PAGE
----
2. Do I need to be "root" to do the install?
3. What do I do with the "Key fingerprint"?
4. How do I do the install (preferably using "dnf")?
Lately, I've noticed that different tabs that I have open in Firefox are
crashing. This seems to have started recently. They can be restored
easily, but there's a nuisance factor here.
Hardware/Software basic deets:
Dell XPS 13 L322X laptop, vintage circa 2013.
1TB Samsung Solid state drive
F32 - everything has been updated
In this extended period of Covid-19 isolation, is there a
videoconference package available?
Hosted systems like Zoom are not opensource, do not use a browser as a
client, feed connection data to Facebook, only allow 2 participants for
free, and not available for a local install.
I thought of Webex, but its Cisco. Maybe its just me :-)
I took a quick look at Jitsi, but users say it has a fatal extreme
processor utilization bug, the rpm packages are 3 years out-of-date, and
does not seem to be present in the normal rpm repos.
I also took a quick look at BigBlueButtion, which looks pretty good.
However, it only runs on an ancient version of Ubuntu, and uses a shell
installer for some unknown reason.
This seems like a major application type that appears to be completely
missing from the repos. Is anyone building one, and just hasn't
announced it yet?
DNF failed first try, I ran clean metadata and re-tried, got same result:
Running transaction check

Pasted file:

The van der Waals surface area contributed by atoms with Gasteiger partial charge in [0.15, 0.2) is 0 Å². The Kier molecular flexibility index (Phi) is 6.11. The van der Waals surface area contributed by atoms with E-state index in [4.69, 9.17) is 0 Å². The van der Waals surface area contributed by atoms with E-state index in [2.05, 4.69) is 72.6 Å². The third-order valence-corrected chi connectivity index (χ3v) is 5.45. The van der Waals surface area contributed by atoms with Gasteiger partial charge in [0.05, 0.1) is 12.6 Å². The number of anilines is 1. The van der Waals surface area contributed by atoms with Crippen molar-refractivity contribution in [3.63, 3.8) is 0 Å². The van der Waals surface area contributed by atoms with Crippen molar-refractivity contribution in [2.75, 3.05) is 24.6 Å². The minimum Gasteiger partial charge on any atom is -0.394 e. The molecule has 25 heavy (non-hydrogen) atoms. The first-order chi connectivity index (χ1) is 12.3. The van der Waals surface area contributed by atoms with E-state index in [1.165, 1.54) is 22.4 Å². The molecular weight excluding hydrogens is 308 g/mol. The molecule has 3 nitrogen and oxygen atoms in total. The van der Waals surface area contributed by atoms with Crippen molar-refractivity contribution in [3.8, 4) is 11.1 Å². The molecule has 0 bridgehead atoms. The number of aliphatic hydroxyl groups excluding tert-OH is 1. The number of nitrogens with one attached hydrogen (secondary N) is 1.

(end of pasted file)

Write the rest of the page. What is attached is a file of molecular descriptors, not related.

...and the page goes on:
Transaction check succeeded.
Running transaction test
Transaction test succeeded.
The downloaded packages were saved in cache until the next successful
You can remove cached packages by executing 'dnf clean packages'.
Error: SQLite error on "/var/lib/dnf/history.sqlite": Reading a row
failed: database disk image is malformed
I have no idea why this happening, have done nothing unusual? *Bob*
Bob Goodwin - Zuni, Virginia, USA
FEDORA-32/64bit LINUX XFCE Fastmail POP3
If you are not interested in Rawhide basics, please hit
the delete button now. This post is aimed at people
who may not know what Rawhide really is, or how it
gets updated, etc.
The link below is a Dropbox link, showing a list of
packages installed on my computer.
My Rawhide computer has been performing nominally, ( without hiccups )
since I installed the unofficial iso.
This list shows that some of the packages come from Anaconda. I assume,
( feel free to correct
me ), that those packages have not changed, since I did the install.
Also note there are two different suffixes in the filenames "fc32," and
"fc33." Obviously, fc33 are the packages that have
been updated and re-labeled to show they are going to be in the upcoming
Version 33 of Fedora. What those suffixes actually
do in the server, meaning as to what repo they are in, I will let someone
else explain all that. I assume those packages with fc32 suffix are
identical to what you have if you are using fc32 Workstation. For
example, the package "bash" is apparently fc32.